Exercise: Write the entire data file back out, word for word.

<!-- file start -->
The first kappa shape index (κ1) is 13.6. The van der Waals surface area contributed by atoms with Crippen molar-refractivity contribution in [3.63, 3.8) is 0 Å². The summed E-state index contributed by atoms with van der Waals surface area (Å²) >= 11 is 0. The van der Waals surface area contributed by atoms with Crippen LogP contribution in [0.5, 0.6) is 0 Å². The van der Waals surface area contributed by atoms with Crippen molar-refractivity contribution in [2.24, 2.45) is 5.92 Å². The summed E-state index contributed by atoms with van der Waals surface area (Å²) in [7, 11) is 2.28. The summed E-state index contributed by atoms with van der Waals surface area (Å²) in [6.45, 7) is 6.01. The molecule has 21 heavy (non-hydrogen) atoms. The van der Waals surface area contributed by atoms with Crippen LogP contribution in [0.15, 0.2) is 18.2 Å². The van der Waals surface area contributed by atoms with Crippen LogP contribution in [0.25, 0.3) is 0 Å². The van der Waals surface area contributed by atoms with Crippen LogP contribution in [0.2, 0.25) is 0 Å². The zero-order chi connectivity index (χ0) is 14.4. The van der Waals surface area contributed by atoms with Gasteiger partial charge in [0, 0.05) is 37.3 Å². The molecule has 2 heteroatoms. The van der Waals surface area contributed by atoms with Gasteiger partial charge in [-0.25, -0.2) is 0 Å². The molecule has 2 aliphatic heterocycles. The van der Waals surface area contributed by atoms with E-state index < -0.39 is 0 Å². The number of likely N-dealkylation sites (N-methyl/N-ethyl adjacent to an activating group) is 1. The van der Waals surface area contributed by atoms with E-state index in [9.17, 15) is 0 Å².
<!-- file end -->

The first kappa shape index (κ1) is 13.6. The van der Waals surface area contributed by atoms with Crippen molar-refractivity contribution in [3.63, 3.8) is 0 Å². The summed E-state index contributed by atoms with van der Waals surface area (Å²) >= 11 is 0. The van der Waals surface area contributed by atoms with Crippen LogP contribution in [0.5, 0.6) is 0 Å². The van der Waals surface area contributed by atoms with Crippen molar-refractivity contribution in [2.24, 2.45) is 5.92 Å². The summed E-state index contributed by atoms with van der Waals surface area (Å²) in [7, 11) is 2.28. The summed E-state index contributed by atoms with van der Waals surface area (Å²) in [6.45, 7) is 6.01. The molecule has 21 heavy (non-hydrogen) atoms. The van der Waals surface area contributed by atoms with Crippen LogP contribution in [0.15, 0.2) is 18.2 Å². The van der Waals surface area contributed by atoms with Crippen LogP contribution in [0.25, 0.3) is 0 Å². The van der Waals surface area contributed by atoms with Crippen LogP contribution in [0.2, 0.25) is 0 Å². The zero-order chi connectivity index (χ0) is 14.4. The van der Waals surface area contributed by atoms with Gasteiger partial charge in [0, 0.05) is 37.3 Å². The molecule has 2 heteroatoms. The van der Waals surface area contributed by atoms with Gasteiger partial charge in [-0.25, -0.2) is 0 Å². The molecule has 2 aliphatic heterocycles. The van der Waals surface area contributed by atoms with E-state index < -0.39 is 0 Å². The number of likely N-dealkylation sites (N-methyl/N-ethyl adjacent to an activating group) is 1. The van der Waals surface area contributed by atoms with E-state index in [9.17, 15) is 0 Å².